Individuals who survive cancer often report how their lives have changed, emotionally, physically and even spiritually. It is well known that people who experience a significant life challenge or adversity adapt in unique ways. Some come through the experience with feelings of loss and a reduced sense of life satisfaction. Illnesses such as cancer, even when in remission, can have residual psychological effects causing fear and worry of relapse among survivors. But many people who go through difficult experiences such as cancer treatment actually gain a more positive perspective on life. This emotional shift is referred to as posttraumatic growth (PTG) and is a phenomenon that deserves further exploration.
In an attempt to understand how a significant health event, specifically cancer treatment, affects PTG, T. Em Arpawong of the Department of Preventive Medicine at the University of Southern California recently examined this dynamic in 114 individuals receiving outpatient care for cancer. The participants completed questionnaires that asked about their adjustment since they began treatment. Arpawong evaluated the levels of physical symptoms and pain and looked closely at both physical and mental quality of life (QOL) indices of the participants. The results revealed that the cancer treatment experience produced positive growth in most of the individuals receiving treatment. Most participants (87%) reported at least one positive life change, and half (50%) reported at least one negative life change, said Arpawong.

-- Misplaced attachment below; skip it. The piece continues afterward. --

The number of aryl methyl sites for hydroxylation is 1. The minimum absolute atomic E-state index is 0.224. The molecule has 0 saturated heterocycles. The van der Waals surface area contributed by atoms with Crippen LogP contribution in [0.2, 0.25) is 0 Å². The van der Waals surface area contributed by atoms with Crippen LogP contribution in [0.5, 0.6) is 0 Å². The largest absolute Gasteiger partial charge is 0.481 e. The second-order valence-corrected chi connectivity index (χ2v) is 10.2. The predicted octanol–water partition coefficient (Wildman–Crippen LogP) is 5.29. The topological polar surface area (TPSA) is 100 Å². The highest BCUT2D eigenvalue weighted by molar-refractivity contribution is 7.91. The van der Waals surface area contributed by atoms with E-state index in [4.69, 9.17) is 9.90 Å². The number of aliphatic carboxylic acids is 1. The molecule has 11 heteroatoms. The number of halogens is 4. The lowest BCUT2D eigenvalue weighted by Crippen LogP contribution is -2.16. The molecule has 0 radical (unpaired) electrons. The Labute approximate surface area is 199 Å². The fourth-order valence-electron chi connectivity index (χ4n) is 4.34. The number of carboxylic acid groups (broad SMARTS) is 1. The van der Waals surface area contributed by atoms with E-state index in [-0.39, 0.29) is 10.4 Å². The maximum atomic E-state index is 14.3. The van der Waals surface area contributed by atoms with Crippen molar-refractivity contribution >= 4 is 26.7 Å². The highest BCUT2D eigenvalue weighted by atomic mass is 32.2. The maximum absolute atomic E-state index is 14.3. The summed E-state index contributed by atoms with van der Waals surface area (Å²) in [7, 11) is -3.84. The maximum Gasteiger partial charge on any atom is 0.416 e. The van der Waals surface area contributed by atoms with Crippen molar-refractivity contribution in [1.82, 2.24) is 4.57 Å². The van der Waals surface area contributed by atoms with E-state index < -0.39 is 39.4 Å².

The positive changes were associated with mental and physical health even though participants reported poorer QOL due to pain and functioning. One of the largest increases in QOL was due to decreased nausea from the cancer treatments. This suggests that PTG is a malleable measure that can be dramatically impacted by external factors such as medication and mobility. In sum, the results demonstrate that these clients experienced positive PTG more than negative PTG as a direct result of undergoing this life altering experience.
Arpawong, T. E., Richeimer, S. H., Weinstein, F., Elghamrawy, A., Milam, J. E. (2012). Posttraumatic growth, quality of life, and treatment symptoms among cancer chemotherapy outpatients. Health Psychology. Advance online publication. doi: 10.1037/a0028223
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